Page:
Winter's Tail: How One Little Dolphin Learned to Swim Again told by Juliana Hatkoff, Isabella Hatkoff, and Craig Hatkoff. Scholastic, 2009 (publisher supplied review copy)
The Hatkoffs' Owen & Mzee: The True Story of a Remarkable Friendship was a popular choice for school libraries with its theme of survival and friendship between two unlikely companions, a baby hippo and a giant tortoise.
Like Owen the hippo, Winter the baby dolphin, was also in distress when she was found, entangled in the ropes of a crab trap. Although she was rescued and well cared for, Winter eventually lost her tail because of her injuries. Kevin Carroll and the experts from Hanger Prosthetics & Orthotics worked to design a prosthesis for Winter so she could swim properly and avoid damage to her backbone. The need for the prosthesis was medical, for Winter's health--not for appearance. I appreciated that this point was emphasized
Winter has generated a great deal of interest among children and veterans who have prostheses or other medical devices. Whether the need for these devices is the result of accident, illness or a grievous war injury, coping with the aftermath can be challenging and emotionally difficult.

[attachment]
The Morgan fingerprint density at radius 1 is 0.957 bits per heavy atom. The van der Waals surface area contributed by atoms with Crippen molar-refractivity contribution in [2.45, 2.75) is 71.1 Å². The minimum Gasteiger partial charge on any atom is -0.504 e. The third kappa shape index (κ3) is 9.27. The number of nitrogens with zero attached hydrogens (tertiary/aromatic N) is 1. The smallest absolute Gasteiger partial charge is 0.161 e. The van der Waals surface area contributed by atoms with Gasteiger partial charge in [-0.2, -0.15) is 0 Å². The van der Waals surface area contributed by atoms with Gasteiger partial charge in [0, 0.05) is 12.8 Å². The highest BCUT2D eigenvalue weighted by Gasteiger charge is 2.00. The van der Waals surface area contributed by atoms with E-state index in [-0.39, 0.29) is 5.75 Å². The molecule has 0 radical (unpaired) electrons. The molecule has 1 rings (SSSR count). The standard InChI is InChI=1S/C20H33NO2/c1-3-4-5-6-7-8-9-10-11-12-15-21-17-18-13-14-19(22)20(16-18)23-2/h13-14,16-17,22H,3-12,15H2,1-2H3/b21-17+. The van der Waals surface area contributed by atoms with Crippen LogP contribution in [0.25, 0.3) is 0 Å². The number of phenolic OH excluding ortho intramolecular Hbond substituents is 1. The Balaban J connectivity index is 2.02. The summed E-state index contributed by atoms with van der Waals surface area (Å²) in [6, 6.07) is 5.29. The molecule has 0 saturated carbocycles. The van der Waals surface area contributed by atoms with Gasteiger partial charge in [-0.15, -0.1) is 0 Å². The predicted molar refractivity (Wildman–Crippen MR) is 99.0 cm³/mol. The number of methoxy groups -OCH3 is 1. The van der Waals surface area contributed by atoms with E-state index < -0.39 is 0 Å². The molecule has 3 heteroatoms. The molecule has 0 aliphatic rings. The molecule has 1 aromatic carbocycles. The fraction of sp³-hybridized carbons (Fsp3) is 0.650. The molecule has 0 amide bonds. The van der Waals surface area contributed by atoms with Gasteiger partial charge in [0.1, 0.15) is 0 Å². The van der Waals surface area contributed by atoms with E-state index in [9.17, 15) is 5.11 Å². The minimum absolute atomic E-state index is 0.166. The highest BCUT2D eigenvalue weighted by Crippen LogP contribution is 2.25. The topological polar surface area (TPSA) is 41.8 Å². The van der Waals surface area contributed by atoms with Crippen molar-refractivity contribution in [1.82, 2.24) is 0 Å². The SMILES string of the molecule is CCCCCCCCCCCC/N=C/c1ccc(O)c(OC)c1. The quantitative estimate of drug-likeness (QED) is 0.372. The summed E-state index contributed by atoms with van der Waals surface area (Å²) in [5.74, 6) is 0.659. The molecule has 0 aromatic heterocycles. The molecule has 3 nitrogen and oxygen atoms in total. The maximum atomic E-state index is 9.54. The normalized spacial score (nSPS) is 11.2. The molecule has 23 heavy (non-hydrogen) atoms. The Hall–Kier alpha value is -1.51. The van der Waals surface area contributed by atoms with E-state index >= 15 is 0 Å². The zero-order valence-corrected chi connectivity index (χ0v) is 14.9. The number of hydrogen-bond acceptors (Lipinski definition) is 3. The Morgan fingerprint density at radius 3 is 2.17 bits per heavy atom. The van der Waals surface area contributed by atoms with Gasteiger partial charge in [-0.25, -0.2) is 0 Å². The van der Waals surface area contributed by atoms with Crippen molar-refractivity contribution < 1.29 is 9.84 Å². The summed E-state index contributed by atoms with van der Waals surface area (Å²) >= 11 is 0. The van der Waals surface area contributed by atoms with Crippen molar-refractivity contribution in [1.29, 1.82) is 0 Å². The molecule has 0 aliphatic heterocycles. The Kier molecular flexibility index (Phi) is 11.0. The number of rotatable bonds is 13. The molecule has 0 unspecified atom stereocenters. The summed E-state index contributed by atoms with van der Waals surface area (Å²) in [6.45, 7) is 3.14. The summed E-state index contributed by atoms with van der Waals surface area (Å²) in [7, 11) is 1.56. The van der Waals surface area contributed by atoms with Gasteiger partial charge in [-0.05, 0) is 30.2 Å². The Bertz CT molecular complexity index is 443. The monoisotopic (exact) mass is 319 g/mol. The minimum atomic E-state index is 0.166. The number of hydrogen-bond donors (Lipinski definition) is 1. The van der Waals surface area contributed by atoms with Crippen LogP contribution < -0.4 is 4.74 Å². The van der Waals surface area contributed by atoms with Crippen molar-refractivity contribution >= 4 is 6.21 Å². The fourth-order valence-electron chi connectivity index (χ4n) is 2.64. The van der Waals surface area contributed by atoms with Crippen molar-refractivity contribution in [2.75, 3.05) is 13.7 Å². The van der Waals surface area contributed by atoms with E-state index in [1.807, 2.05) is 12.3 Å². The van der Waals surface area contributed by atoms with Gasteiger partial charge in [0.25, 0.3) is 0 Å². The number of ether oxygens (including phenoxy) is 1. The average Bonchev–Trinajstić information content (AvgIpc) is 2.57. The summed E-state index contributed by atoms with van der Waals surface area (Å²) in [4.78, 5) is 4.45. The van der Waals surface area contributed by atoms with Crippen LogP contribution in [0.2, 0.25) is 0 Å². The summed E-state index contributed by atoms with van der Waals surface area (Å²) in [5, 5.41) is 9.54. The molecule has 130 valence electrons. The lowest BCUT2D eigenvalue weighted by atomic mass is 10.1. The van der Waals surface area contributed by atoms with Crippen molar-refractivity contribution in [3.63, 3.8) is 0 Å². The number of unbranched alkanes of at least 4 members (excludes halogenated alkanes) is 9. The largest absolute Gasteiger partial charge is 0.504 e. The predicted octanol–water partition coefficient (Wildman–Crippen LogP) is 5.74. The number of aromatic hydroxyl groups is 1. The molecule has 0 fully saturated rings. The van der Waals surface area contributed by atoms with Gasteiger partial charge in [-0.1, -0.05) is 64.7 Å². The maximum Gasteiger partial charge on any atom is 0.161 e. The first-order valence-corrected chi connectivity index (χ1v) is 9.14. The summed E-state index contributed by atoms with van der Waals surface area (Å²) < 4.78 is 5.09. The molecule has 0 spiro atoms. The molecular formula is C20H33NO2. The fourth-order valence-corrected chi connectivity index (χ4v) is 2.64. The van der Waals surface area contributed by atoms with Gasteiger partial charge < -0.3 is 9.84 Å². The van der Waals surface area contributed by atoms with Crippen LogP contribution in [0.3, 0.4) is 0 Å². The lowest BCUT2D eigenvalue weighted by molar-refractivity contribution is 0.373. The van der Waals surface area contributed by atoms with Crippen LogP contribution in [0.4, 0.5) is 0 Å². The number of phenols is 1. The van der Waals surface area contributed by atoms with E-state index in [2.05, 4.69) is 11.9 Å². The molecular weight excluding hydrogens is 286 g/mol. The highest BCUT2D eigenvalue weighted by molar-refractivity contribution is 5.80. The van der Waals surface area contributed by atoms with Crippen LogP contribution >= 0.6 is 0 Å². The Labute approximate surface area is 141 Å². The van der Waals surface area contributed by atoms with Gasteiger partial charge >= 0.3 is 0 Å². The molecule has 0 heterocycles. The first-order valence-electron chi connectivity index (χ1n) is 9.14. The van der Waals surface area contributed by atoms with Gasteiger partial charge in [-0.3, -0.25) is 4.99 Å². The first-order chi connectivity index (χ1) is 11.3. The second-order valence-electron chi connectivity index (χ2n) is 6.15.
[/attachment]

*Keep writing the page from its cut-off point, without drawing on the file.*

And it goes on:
There is reassurance in a story of adults who will go to extraordinary lengths to care for these animals. A child can see themselves in both roles, the child needing help and the kind and caring expert who provides it.
I was interested in reviewing this title because of my library "dolphin girls." Every year there are one or two girls who want ot read and reread every nonfiction book in the school library on dolphins. This book is an excellent choice for them. It includes facts and information about these mammals, their physiology, their care, socialization and training.
The story is well reported and there is no anthropomorphizing of the dolphin. In fact, Hatkoff emphasizes that humans cannot know what Winter is thinking. Winter's story is well documented with full color photos including some very interesting photographs of the prosthetic tail.
Additional background on the Clearwater Marine Aquarium and Kevin Carroll and Hanger Prosthetics & Orthotics is included. Interestingly, Hanger was founded in 1861, during the American Civil War.
The Hatkoffs have found a nice publishing niche here with true stories of animal rescue. The focus on the use of prostheses in this one could be timely for children whose relatives are injured veterans. Doing whatever is necessary to help these heros is the very least we can do.
This week’s Non-Fiction Monday Round-Up is at Abby (the) Librarian.